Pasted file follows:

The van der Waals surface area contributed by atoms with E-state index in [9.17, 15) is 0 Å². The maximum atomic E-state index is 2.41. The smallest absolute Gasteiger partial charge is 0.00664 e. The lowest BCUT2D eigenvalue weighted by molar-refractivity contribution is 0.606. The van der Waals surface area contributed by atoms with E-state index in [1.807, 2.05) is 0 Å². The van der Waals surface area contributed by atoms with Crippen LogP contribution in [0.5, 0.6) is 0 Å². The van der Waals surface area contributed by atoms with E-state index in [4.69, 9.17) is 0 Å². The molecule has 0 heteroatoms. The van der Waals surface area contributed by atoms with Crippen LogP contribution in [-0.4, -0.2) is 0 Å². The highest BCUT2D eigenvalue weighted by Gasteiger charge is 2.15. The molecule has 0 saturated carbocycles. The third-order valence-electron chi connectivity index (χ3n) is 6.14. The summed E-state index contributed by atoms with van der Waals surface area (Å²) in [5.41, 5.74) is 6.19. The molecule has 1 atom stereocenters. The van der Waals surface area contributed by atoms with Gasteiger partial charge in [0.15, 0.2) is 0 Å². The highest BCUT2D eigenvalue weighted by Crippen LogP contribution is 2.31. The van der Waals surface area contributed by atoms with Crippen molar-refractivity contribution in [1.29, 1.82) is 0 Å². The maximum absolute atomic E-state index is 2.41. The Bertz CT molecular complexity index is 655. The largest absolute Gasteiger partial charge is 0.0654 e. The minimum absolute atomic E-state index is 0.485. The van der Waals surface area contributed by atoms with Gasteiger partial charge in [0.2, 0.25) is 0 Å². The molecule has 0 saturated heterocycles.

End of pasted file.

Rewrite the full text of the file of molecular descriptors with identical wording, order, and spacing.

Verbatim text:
The van der Waals surface area contributed by atoms with E-state index in [9.17, 15) is 0 Å². The maximum atomic E-state index is 2.41. The smallest absolute Gasteiger partial charge is 0.00664 e. The lowest BCUT2D eigenvalue weighted by molar-refractivity contribution is 0.606. The van der Waals surface area contributed by atoms with E-state index in [1.807, 2.05) is 0 Å². The van der Waals surface area contributed by atoms with Crippen LogP contribution in [0.5, 0.6) is 0 Å². The van der Waals surface area contributed by atoms with E-state index in [4.69, 9.17) is 0 Å². The molecule has 0 heteroatoms. The van der Waals surface area contributed by atoms with Crippen LogP contribution in [-0.4, -0.2) is 0 Å². The highest BCUT2D eigenvalue weighted by Gasteiger charge is 2.15. The molecule has 0 saturated carbocycles. The third-order valence-electron chi connectivity index (χ3n) is 6.14. The summed E-state index contributed by atoms with van der Waals surface area (Å²) in [5.41, 5.74) is 6.19. The molecule has 1 atom stereocenters. The van der Waals surface area contributed by atoms with Gasteiger partial charge in [0.15, 0.2) is 0 Å². The highest BCUT2D eigenvalue weighted by Crippen LogP contribution is 2.31. The van der Waals surface area contributed by atoms with Crippen molar-refractivity contribution in [1.29, 1.82) is 0 Å². The maximum absolute atomic E-state index is 2.41. The Bertz CT molecular complexity index is 655. The largest absolute Gasteiger partial charge is 0.0654 e. The minimum absolute atomic E-state index is 0.485. The van der Waals surface area contributed by atoms with Gasteiger partial charge in [0.2, 0.25) is 0 Å². The molecule has 0 saturated heterocycles.